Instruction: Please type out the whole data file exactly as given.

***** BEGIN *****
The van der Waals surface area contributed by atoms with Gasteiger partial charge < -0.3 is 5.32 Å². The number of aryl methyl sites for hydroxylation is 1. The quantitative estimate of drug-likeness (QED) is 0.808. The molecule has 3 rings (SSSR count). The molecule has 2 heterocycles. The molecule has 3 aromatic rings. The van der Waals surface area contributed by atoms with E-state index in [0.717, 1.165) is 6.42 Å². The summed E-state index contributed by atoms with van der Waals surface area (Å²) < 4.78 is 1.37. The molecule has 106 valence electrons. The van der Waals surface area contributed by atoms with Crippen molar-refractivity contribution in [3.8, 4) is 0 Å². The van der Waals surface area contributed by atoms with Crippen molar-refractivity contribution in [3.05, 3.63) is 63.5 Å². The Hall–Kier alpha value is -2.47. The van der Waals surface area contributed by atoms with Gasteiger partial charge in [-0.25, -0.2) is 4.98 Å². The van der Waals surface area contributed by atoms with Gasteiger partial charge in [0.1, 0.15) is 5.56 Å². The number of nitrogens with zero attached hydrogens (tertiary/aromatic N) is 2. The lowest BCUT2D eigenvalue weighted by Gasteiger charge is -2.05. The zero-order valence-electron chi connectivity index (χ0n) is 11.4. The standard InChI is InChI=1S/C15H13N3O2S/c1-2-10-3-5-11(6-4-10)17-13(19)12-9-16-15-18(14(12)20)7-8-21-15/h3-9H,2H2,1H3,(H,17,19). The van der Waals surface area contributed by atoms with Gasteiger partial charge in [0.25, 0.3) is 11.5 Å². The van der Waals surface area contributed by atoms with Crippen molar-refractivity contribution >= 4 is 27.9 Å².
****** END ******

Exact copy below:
The van der Waals surface area contributed by atoms with Gasteiger partial charge < -0.3 is 5.32 Å². The number of aryl methyl sites for hydroxylation is 1. The quantitative estimate of drug-likeness (QED) is 0.808. The molecule has 3 rings (SSSR count). The molecule has 2 heterocycles. The molecule has 3 aromatic rings. The van der Waals surface area contributed by atoms with E-state index in [0.717, 1.165) is 6.42 Å². The summed E-state index contributed by atoms with van der Waals surface area (Å²) < 4.78 is 1.37. The molecule has 106 valence electrons. The van der Waals surface area contributed by atoms with Crippen molar-refractivity contribution in [3.8, 4) is 0 Å². The van der Waals surface area contributed by atoms with Crippen molar-refractivity contribution in [3.05, 3.63) is 63.5 Å². The Hall–Kier alpha value is -2.47. The van der Waals surface area contributed by atoms with Gasteiger partial charge in [-0.25, -0.2) is 4.98 Å². The van der Waals surface area contributed by atoms with Gasteiger partial charge in [0.1, 0.15) is 5.56 Å². The number of nitrogens with zero attached hydrogens (tertiary/aromatic N) is 2. The lowest BCUT2D eigenvalue weighted by Gasteiger charge is -2.05. The zero-order valence-electron chi connectivity index (χ0n) is 11.4. The standard InChI is InChI=1S/C15H13N3O2S/c1-2-10-3-5-11(6-4-10)17-13(19)12-9-16-15-18(14(12)20)7-8-21-15/h3-9H,2H2,1H3,(H,17,19). The van der Waals surface area contributed by atoms with Gasteiger partial charge in [0.25, 0.3) is 11.5 Å². The van der Waals surface area contributed by atoms with Crippen molar-refractivity contribution >= 4 is 27.9 Å².